Interactive Teaching and Learning by Using Student Response Systems

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  • Title: Interactive Teaching and Learning by Using Student Response Systems
  • Author(s): Madan Lal Gupta
  • Publisher: Common Ground Research Networks
  • Collection: Common Ground Research Networks
  • Series: The Learner
  • Journal Title: The International Journal of Learning: Annual Review
  • Keywords: Student Response Systems, Interactive Teaching and Learning, Clickers, Student Engagement, Mathematics
  • Volume: 17
  • Issue: 5
  • Year: 2010
  • ISSN: 1447-9494 (Print)
  • ISSN: 1447-9540 (Online)
  • DOI: https://doi.org/10.18848/1447-9494/CGP/v17i05/47063
  • Citation: Gupta, Madan Lal. 2010. "Interactive Teaching and Learning by Using Student Response Systems." The International Journal of Learning: Annual Review 17 (5): 371-384. doi:10.18848/1447-9494/CGP/v17i05/47063.
  • Extent: 14 pages

Abstract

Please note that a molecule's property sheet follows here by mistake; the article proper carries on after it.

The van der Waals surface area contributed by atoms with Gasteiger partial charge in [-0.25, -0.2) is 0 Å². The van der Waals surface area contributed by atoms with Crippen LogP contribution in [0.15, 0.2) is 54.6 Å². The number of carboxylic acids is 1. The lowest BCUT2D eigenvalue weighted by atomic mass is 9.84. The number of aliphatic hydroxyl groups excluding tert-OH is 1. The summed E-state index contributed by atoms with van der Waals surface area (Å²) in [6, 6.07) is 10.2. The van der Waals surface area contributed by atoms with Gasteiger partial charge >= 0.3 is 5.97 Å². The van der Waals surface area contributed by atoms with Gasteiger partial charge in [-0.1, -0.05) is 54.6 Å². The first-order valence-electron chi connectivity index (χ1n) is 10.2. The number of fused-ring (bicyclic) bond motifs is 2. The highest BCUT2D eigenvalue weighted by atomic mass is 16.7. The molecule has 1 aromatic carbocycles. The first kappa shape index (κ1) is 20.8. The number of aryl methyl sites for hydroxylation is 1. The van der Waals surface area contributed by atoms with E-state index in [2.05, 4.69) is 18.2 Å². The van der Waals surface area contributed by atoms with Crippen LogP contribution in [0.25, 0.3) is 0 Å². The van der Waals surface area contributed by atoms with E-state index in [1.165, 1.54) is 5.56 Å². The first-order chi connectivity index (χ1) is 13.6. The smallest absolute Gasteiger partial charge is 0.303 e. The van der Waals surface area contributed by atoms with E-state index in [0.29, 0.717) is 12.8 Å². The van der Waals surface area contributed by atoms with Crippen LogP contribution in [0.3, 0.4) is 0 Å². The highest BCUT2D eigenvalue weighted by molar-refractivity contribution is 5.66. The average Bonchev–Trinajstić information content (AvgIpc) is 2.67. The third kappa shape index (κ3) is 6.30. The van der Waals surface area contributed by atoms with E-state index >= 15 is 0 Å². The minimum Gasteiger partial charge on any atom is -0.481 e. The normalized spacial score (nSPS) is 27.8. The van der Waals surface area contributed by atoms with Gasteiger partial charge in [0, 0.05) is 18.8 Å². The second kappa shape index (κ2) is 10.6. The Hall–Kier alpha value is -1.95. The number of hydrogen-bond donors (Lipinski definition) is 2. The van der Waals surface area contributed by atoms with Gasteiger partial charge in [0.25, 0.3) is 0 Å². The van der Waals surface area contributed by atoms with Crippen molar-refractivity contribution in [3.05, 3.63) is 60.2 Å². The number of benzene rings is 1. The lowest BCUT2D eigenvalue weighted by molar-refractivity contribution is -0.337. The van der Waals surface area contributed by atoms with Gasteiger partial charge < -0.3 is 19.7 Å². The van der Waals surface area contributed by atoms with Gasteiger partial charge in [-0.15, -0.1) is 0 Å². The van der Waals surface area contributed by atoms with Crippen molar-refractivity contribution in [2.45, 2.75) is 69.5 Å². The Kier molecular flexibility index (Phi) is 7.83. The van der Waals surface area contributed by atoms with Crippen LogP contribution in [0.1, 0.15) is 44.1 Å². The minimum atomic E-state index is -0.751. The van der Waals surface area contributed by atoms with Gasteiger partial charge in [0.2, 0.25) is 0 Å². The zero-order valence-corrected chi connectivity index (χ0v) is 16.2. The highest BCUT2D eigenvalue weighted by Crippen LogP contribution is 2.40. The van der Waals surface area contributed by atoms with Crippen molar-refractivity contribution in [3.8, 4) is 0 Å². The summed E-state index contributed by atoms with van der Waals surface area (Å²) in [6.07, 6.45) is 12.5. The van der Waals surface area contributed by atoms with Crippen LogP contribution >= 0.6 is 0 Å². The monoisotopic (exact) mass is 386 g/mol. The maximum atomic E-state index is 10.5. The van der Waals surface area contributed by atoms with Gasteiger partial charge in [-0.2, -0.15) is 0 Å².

Engaging students in lectures, especially in large classes, is both challenging and critical to promote their learning. Student response systems (Clickers) were deployed in Agricultural Mathematics course to promote student-lecturer interactions in the classroom at the University of Queensland Gatton Campus, Australia. During each lecture, three to four multiple-choice questions, embedded in a PowerPoint presentation, were answered by students using clickers. Students’ responses to multiple-choice questions were helpful in gauging their level of understanding and clarifying any misconceptions about the topic. The impact of student response systems was assessed by using the institutional Course Evaluation survey (iCEVAL) and a clickers questionnaire developed specifically for this course. Feedback from students was very positive. They enjoyed the interactive teaching and learning mode during the lectures and indicated that more lecturers should make use of clickers in their courses. Some of the major benefits of using clickers were improved student engagement, higher concentration in lectures, anonymous response to questions without peer-pressure, instant feedback, reinforcement of concepts, and familiarization with the style of exam questions.